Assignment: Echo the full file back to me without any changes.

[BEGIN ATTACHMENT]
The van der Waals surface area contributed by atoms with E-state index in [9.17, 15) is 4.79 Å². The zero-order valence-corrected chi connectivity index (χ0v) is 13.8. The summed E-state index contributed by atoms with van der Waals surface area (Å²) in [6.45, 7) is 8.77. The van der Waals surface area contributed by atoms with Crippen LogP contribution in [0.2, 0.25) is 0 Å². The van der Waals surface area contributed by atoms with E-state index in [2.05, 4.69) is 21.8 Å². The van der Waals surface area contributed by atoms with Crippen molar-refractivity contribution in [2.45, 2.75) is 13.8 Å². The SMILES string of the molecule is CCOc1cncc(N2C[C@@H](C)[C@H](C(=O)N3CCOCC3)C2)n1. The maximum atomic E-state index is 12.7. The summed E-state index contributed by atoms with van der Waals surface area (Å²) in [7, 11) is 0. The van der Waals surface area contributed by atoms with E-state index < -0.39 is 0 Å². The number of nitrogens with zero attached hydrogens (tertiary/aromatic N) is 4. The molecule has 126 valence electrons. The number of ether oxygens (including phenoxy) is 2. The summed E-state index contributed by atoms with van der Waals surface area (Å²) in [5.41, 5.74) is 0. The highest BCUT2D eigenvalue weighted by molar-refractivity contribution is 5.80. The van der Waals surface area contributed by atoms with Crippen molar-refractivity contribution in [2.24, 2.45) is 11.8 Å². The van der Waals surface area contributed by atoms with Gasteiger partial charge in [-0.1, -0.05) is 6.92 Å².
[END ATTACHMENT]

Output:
The van der Waals surface area contributed by atoms with E-state index in [9.17, 15) is 4.79 Å². The zero-order valence-corrected chi connectivity index (χ0v) is 13.8. The summed E-state index contributed by atoms with van der Waals surface area (Å²) in [6.45, 7) is 8.77. The van der Waals surface area contributed by atoms with Crippen LogP contribution in [0.2, 0.25) is 0 Å². The van der Waals surface area contributed by atoms with E-state index in [2.05, 4.69) is 21.8 Å². The van der Waals surface area contributed by atoms with Crippen molar-refractivity contribution in [2.45, 2.75) is 13.8 Å². The SMILES string of the molecule is CCOc1cncc(N2C[C@@H](C)[C@H](C(=O)N3CCOCC3)C2)n1. The maximum atomic E-state index is 12.7. The summed E-state index contributed by atoms with van der Waals surface area (Å²) in [7, 11) is 0. The van der Waals surface area contributed by atoms with E-state index < -0.39 is 0 Å². The number of nitrogens with zero attached hydrogens (tertiary/aromatic N) is 4. The molecule has 126 valence electrons. The number of ether oxygens (including phenoxy) is 2. The summed E-state index contributed by atoms with van der Waals surface area (Å²) in [5.41, 5.74) is 0. The highest BCUT2D eigenvalue weighted by molar-refractivity contribution is 5.80. The van der Waals surface area contributed by atoms with Crippen molar-refractivity contribution in [2.24, 2.45) is 11.8 Å². The van der Waals surface area contributed by atoms with Gasteiger partial charge in [-0.1, -0.05) is 6.92 Å².